“I think the question is, how do you operationalize those goals in a comprehensive way?” Crompton said. “It will take us forever to get something done unless we look at a total systems approach.”
Reid, who will not seek re-election, said a number of state lawmakers have offered to continue to work on the issues of intergenerational poverty and dependency on public assistance, including Sen. Deidre Henderson, R-Spanish Fork; Sen. Aaron Osmond, R-South Jordan, and Rep. Greg Hughes, R-Draper.
Henderson, a freshman senator, said there has been a growing awareness of the issue during her time in office thanks to Reid's leadership. Legislative leaders, department heads, nonprofit agency directors now understand that intergenerational poverty needs to be addressed differently than people who seek public assistance during brief, isolated incidents in their lives, she said.
Education is the key strategy to breaking cycles of poverty and public assistance dependency, she said. One of her great disappointments during the session was that Osmond’s bill on preschool for impoverished children did not pass.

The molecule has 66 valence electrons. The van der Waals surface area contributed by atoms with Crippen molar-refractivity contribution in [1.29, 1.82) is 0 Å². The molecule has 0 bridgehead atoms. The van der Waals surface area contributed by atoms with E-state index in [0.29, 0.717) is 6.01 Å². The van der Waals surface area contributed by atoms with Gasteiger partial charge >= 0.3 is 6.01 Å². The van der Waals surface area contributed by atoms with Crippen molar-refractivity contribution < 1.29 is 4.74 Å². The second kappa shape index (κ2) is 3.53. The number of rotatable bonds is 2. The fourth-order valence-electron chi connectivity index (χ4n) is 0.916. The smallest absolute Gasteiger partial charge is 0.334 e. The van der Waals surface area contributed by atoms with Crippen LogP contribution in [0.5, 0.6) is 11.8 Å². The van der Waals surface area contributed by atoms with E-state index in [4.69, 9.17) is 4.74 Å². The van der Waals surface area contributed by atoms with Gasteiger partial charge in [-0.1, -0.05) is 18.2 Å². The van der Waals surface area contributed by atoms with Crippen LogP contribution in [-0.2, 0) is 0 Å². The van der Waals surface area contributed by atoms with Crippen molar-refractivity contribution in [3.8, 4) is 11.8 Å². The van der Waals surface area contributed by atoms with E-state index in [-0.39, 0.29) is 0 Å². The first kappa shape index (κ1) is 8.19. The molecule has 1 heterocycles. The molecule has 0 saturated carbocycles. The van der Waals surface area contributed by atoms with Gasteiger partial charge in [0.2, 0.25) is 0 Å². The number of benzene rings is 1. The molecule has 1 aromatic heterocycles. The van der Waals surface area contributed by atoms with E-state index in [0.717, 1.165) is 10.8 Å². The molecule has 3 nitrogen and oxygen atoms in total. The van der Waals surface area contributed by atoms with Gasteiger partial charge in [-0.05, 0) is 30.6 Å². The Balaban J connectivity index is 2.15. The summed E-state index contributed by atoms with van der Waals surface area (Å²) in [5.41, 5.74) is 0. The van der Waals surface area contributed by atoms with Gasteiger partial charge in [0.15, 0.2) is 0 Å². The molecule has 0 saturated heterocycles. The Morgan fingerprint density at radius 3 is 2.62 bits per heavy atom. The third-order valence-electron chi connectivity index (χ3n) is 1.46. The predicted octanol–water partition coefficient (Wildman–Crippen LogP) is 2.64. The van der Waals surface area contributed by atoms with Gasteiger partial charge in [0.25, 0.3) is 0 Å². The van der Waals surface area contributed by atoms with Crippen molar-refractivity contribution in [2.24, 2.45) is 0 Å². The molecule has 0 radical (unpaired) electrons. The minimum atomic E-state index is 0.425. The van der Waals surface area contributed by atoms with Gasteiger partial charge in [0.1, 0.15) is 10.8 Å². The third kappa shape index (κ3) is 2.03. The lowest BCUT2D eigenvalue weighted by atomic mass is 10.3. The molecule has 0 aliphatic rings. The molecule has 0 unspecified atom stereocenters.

“We know who all of these children are. Education is key with these kids, making sure they have all the educational tools they need to survive and thrive in this world,” she said.
Linda Hilton, director of the Coalition of Religious Communities, who is not a member of the advisory committee, said livable wages and access to health care must also be part of the conversation.
“If one or both of those were shored up, a lot of people would take a great leap out of poverty,” said Hilton.
Crompton says approaching the issue on the community level may be the next logical step. Voices for Utah Children will soon release a report that examines intergenerational poverty at a community level in Salt Lake, Weber and Davis counties, she said.
Reid said he has set the stage for ongoing work on the issue. His hope is that lawmakers who come after him will build upon his vision of the importance of giving children the knowledge and wherewithal they need to succeed in school and in life.
“If we can get through the educational process, they feel a sense of confidence and success. Then, they can do anything.”
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